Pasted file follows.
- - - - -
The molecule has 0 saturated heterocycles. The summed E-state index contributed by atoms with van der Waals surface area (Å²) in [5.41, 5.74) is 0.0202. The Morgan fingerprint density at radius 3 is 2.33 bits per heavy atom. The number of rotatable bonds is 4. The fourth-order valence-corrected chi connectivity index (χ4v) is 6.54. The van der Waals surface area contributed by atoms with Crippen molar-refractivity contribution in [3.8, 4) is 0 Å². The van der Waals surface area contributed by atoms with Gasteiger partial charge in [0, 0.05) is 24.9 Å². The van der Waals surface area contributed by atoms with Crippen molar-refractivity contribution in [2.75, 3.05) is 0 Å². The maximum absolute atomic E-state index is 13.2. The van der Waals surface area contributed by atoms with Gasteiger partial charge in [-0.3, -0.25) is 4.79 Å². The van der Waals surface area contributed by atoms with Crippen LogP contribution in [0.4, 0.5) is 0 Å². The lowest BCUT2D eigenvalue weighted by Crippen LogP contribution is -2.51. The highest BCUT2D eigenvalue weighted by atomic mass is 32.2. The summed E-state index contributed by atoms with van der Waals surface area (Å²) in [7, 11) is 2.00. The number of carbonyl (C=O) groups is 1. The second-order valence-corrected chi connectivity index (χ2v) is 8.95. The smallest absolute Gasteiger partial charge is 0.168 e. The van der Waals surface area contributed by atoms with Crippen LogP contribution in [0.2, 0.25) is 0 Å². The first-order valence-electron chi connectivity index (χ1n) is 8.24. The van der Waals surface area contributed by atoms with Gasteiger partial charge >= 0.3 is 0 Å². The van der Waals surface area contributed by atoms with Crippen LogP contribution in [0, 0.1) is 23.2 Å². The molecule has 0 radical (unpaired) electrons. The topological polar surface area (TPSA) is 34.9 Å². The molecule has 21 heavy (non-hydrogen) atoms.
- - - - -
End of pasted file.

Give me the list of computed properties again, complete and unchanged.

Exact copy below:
The molecule has 0 saturated heterocycles. The summed E-state index contributed by atoms with van der Waals surface area (Å²) in [5.41, 5.74) is 0.0202. The Morgan fingerprint density at radius 3 is 2.33 bits per heavy atom. The number of rotatable bonds is 4. The fourth-order valence-corrected chi connectivity index (χ4v) is 6.54. The van der Waals surface area contributed by atoms with Crippen molar-refractivity contribution in [3.8, 4) is 0 Å². The van der Waals surface area contributed by atoms with Gasteiger partial charge in [0, 0.05) is 24.9 Å². The van der Waals surface area contributed by atoms with Crippen molar-refractivity contribution in [2.75, 3.05) is 0 Å². The maximum absolute atomic E-state index is 13.2. The van der Waals surface area contributed by atoms with Gasteiger partial charge in [-0.3, -0.25) is 4.79 Å². The van der Waals surface area contributed by atoms with Crippen LogP contribution in [0.4, 0.5) is 0 Å². The lowest BCUT2D eigenvalue weighted by Crippen LogP contribution is -2.51. The highest BCUT2D eigenvalue weighted by atomic mass is 32.2. The summed E-state index contributed by atoms with van der Waals surface area (Å²) in [7, 11) is 2.00. The number of carbonyl (C=O) groups is 1. The second-order valence-corrected chi connectivity index (χ2v) is 8.95. The smallest absolute Gasteiger partial charge is 0.168 e. The van der Waals surface area contributed by atoms with Crippen LogP contribution in [0.2, 0.25) is 0 Å². The first-order valence-electron chi connectivity index (χ1n) is 8.24. The van der Waals surface area contributed by atoms with Gasteiger partial charge >= 0.3 is 0 Å². The van der Waals surface area contributed by atoms with Crippen LogP contribution in [0, 0.1) is 23.2 Å². The molecule has 0 radical (unpaired) electrons. The topological polar surface area (TPSA) is 34.9 Å². The molecule has 21 heavy (non-hydrogen) atoms.